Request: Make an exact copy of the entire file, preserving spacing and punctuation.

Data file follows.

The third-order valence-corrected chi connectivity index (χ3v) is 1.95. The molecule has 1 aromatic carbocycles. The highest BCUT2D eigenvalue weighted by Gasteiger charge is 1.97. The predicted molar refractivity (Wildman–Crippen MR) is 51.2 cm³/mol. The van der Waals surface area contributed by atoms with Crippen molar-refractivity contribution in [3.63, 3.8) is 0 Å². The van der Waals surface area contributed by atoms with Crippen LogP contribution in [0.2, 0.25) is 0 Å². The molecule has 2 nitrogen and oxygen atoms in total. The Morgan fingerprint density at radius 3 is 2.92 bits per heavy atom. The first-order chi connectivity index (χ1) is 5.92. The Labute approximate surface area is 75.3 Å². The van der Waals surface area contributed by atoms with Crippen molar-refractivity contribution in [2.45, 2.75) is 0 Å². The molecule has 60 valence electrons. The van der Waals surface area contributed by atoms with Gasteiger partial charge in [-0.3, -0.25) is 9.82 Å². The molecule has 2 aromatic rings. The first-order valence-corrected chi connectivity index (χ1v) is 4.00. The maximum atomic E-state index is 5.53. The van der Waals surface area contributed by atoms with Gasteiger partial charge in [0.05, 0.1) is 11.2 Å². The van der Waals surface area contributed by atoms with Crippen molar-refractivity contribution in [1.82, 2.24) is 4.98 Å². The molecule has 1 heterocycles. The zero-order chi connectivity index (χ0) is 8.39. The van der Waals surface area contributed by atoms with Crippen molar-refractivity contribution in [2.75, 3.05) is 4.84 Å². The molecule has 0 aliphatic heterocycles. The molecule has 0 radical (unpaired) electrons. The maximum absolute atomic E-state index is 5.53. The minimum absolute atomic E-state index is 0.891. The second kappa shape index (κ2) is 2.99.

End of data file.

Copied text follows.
The third-order valence-corrected chi connectivity index (χ3v) is 1.95. The molecule has 1 aromatic carbocycles. The highest BCUT2D eigenvalue weighted by Gasteiger charge is 1.97. The predicted molar refractivity (Wildman–Crippen MR) is 51.2 cm³/mol. The van der Waals surface area contributed by atoms with Crippen molar-refractivity contribution in [3.63, 3.8) is 0 Å². The van der Waals surface area contributed by atoms with Crippen LogP contribution in [0.2, 0.25) is 0 Å². The molecule has 2 nitrogen and oxygen atoms in total. The Morgan fingerprint density at radius 3 is 2.92 bits per heavy atom. The first-order chi connectivity index (χ1) is 5.92. The Labute approximate surface area is 75.3 Å². The van der Waals surface area contributed by atoms with Crippen molar-refractivity contribution in [2.45, 2.75) is 0 Å². The molecule has 60 valence electrons. The van der Waals surface area contributed by atoms with Gasteiger partial charge in [-0.3, -0.25) is 9.82 Å². The molecule has 2 aromatic rings. The first-order valence-corrected chi connectivity index (χ1v) is 4.00. The maximum atomic E-state index is 5.53. The van der Waals surface area contributed by atoms with Gasteiger partial charge in [0.05, 0.1) is 11.2 Å². The van der Waals surface area contributed by atoms with Crippen molar-refractivity contribution in [1.82, 2.24) is 4.98 Å². The molecule has 1 heterocycles. The zero-order chi connectivity index (χ0) is 8.39. The van der Waals surface area contributed by atoms with Crippen molar-refractivity contribution in [2.75, 3.05) is 4.84 Å². The molecule has 0 aliphatic heterocycles. The molecule has 0 radical (unpaired) electrons. The maximum absolute atomic E-state index is 5.53. The minimum absolute atomic E-state index is 0.891. The second kappa shape index (κ2) is 2.99.